Advances in Pharmacological and Pharmaceutical Sciences

Advances in Pharmacological and Pharmaceutical Sciences / 2011 / Article

Review Article | Open Access

Volume 2011 |Article ID 326724 |

Anthony Rowe, Lillian Yuan Zhang, Iqbal Ramzan, "Toxicokinetics of Kava", Advances in Pharmacological and Pharmaceutical Sciences, vol. 2011, Article ID 326724, 6 pages, 2011.

Toxicokinetics of Kava

Academic Editor: Charles P. France
Received30 Nov 2010
Accepted24 Jan 2011
Published21 Mar 2011


Kava is traditionally consumed by South Pacific islanders as a drink and became popular in Western society as a supplement for anxiety and insomnia. Kava extracts are generally well tolerated, but reports of hepatotoxicity necessitated an international reappraisal of its safety. Hepatotoxicity can occur as an acute, severe form or a chronic, mild form. Inflammation appears to be involved in both forms and may result from activation of liver macrophages (Kupffer cells), either directly or via kava metabolites. Pharmacogenomics may influence the severity of this inflammatory response.

1. Introduction

Kava (Piper methysticum Frost F.) is a perennial plant which has been used for centuries by South Pacific communities for medicinal, social, and cultural purposes. Traditionally, the rhizome of the plant is macerated with water or coconut milk to produce a beverage with relaxant and psychoactive properties [1]. In the 20th century, it became popular in the Western world as a herbal supplement for anxiety and insomnia.

2. Chemistry and Toxicology of Kava

More than 40 compounds have been isolated from kava, with the active components present in the lipid-soluble resin containing three chemical classes (i) arylethylene-α-pyrones, (ii) chalcones and other flavones, and (iii) conjugated diene ketones. It is the substituted 4-methoxy-5, 6-dihydro-α-pyrones or kavapyrones commonly known as kavalactones that possess the highest anxiolytic effects [2].

Total kavalactone accounts for 3%–20% dry weight, with the highest concentration in the lateral roots, decreasing gradually towards the aerial plant structures. To date, eighteen kavalactones have been identified from the root, six of which account for approximately 95% of the organic extract namely, kavain, dihydrokavain, methysticin, dihydromethysticin, yangonin, and desmethoxyyangonin (Figure 1). When these kavalactones are eluted from a sample of kava by HPLC and sorted by decreasing order of quantity, the chemical signature obtained distinguishes individual strains (cultivars). Such chemotyping has identified over 200 variant strains of kava, but the chemical signature can vary between roots, rhizomes, and basal stems [3]. Root and leaf extracts from four Hawaiian cultivars (Mahakea, PNG, Purple Moi, and Nene) found that dihydrokavain and dihydromethysticin comprised more than 70% of the total kavalactones in leaves, whereas each of the six major kavalactones represented around 10% to 20% of the total kavalactones in root extracts [4].

Whilst kava extracts are generally well tolerated, toxic doses were determined in vivo using animal studies and in vitro. The LD50 (mg/kg) for kavain, methysticin, dihydrokavain, and dihydromethysticin in mice ranges from 41–69 (intravenous), 325–530 (intraperitoneal), and 920–1130 (oral) [2]. F344 rats treated with 2 g/kg/day kava extracts in corn oil by oral gavage five days a week for fourteen weeks exhibited elevations in γ-glutamyl transferase (GGT), serum cholesterol, protein, and albumin levels, along with hypoglycaemia, within days of treatment [5]. Cytotoxicity associated with kavalactones was demonstrated for human hepatocytes in vitro (EC50 values approximately 50 μM) [6] and neurones in vivo at ≥300 μM [7], and apoptosis is the mechanism of cell death [8]. Since the highest serum kavain concentration recorded in a human is 17.4 μM [9], these data suggest that for most individuals, kavalactones have a wide therapeutic index.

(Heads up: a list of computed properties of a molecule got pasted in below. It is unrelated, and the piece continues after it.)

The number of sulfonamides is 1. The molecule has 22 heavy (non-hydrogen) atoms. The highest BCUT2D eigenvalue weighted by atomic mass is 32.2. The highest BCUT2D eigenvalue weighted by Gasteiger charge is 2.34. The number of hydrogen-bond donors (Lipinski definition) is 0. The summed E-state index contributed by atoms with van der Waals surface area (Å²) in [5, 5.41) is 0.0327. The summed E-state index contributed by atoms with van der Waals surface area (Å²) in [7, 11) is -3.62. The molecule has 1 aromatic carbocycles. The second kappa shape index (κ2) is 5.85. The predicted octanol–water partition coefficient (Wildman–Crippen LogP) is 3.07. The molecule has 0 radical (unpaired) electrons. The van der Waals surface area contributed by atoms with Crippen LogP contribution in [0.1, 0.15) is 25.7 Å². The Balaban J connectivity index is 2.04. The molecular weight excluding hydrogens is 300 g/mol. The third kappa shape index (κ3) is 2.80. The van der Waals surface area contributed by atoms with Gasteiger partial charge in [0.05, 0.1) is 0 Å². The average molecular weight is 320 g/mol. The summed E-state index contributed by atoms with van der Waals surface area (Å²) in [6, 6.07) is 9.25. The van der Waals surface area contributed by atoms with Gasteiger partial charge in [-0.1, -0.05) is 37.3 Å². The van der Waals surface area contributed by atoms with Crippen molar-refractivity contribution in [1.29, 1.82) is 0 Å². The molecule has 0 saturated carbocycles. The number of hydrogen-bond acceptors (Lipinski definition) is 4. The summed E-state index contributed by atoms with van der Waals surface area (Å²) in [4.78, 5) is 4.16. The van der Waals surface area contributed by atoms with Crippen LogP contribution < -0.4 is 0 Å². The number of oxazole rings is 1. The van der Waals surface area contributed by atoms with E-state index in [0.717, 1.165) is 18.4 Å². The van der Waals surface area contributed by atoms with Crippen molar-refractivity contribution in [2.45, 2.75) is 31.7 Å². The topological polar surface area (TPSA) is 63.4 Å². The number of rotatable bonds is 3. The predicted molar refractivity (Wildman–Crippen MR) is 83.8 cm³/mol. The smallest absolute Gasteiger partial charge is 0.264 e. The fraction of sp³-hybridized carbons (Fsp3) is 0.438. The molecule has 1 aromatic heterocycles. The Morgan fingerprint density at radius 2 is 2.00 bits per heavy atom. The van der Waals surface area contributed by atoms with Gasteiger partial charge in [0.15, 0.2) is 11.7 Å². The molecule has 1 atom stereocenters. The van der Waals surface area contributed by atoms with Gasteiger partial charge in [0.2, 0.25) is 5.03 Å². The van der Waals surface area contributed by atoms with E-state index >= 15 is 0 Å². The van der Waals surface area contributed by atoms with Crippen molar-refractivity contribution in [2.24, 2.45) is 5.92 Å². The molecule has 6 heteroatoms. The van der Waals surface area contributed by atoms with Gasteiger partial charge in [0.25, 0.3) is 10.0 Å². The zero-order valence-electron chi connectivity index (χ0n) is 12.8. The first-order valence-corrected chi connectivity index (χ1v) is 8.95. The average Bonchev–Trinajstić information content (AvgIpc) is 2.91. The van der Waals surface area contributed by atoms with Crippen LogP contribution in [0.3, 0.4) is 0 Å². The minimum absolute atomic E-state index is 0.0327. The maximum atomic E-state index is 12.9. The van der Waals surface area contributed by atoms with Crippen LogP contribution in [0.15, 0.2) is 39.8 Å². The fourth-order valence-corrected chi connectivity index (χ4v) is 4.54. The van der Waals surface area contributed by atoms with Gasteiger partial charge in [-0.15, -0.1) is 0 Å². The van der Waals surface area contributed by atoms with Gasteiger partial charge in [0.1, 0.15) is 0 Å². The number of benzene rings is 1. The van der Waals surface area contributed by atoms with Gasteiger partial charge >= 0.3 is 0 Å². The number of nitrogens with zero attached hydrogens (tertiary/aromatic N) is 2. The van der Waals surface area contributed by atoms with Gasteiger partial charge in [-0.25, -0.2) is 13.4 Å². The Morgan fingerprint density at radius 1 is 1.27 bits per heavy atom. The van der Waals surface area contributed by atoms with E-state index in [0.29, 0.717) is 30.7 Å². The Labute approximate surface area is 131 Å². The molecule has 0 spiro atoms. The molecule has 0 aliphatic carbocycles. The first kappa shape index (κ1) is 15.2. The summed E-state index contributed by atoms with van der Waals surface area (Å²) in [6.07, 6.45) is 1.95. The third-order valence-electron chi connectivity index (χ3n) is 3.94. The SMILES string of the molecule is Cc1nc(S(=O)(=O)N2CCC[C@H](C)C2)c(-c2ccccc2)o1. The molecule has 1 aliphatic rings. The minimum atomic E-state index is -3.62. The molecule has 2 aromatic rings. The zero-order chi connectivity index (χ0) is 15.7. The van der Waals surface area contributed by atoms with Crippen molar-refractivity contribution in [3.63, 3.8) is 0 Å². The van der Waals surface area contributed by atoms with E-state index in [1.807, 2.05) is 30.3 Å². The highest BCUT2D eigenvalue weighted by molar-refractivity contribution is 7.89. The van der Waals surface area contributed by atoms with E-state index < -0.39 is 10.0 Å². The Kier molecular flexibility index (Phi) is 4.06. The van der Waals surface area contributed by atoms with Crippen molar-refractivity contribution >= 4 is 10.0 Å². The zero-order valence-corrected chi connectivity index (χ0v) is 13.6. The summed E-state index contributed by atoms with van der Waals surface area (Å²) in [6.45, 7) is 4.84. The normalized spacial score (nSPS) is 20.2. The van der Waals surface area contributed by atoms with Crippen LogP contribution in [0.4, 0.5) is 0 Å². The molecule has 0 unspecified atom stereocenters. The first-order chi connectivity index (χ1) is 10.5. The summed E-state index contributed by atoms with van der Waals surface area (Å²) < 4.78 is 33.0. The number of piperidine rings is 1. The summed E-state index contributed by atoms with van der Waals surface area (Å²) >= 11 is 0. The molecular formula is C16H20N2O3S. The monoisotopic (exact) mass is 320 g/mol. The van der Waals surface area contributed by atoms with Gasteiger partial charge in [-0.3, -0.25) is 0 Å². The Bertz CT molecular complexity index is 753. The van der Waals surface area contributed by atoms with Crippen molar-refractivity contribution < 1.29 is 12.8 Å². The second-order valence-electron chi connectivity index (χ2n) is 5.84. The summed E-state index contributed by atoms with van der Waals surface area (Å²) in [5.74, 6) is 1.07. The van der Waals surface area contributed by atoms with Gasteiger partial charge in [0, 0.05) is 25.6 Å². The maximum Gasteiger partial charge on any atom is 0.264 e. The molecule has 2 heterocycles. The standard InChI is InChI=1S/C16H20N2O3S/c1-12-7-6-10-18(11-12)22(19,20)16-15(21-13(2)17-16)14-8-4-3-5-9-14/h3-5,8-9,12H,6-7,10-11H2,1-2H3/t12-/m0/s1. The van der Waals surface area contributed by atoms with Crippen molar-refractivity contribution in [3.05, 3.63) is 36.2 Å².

Pipermethysticine (PM) is a toxic alkaloid present in kava leaves and stem peelings, which can contaminate kava products during high production and/or poor quality control [10]. HepG2 human hepatoma cells exposed to 100 μM PM for 24 hours showed 90% loss of cell viability, with 65% loss of viability with 50 μM PM due to disruption of mitochondrial function and consequent apoptosis [11]. Fischer-334 rats given 10 mg/kg PM daily by oral gavage for two weeks demonstrated adaptive changes to oxidative stress such as a significant increase in hepatic glutathione and cytosolic superoxide dismutase (Cu/ZnSOD) [12]. Thus, PM is a potential cause of kava hepatotoxicity although it was not detected in any samples in a recent study using products available on the German market [13].

Flavokavain B is a cytotoxic component of kava root and is present in aqueous and organic extracts [14]. The highest yields are in chloroform extracts, followed by acetone then hexane fractions [15]. Hepatocellular toxicity results from mitogen-activated protein kinase (MAPK) signalling leading to oxidative stress and apoptosis [16]. Due to its location in the plant root, flavokavain B is likely to be present in both traditional and pharmaceutical preparations of kava.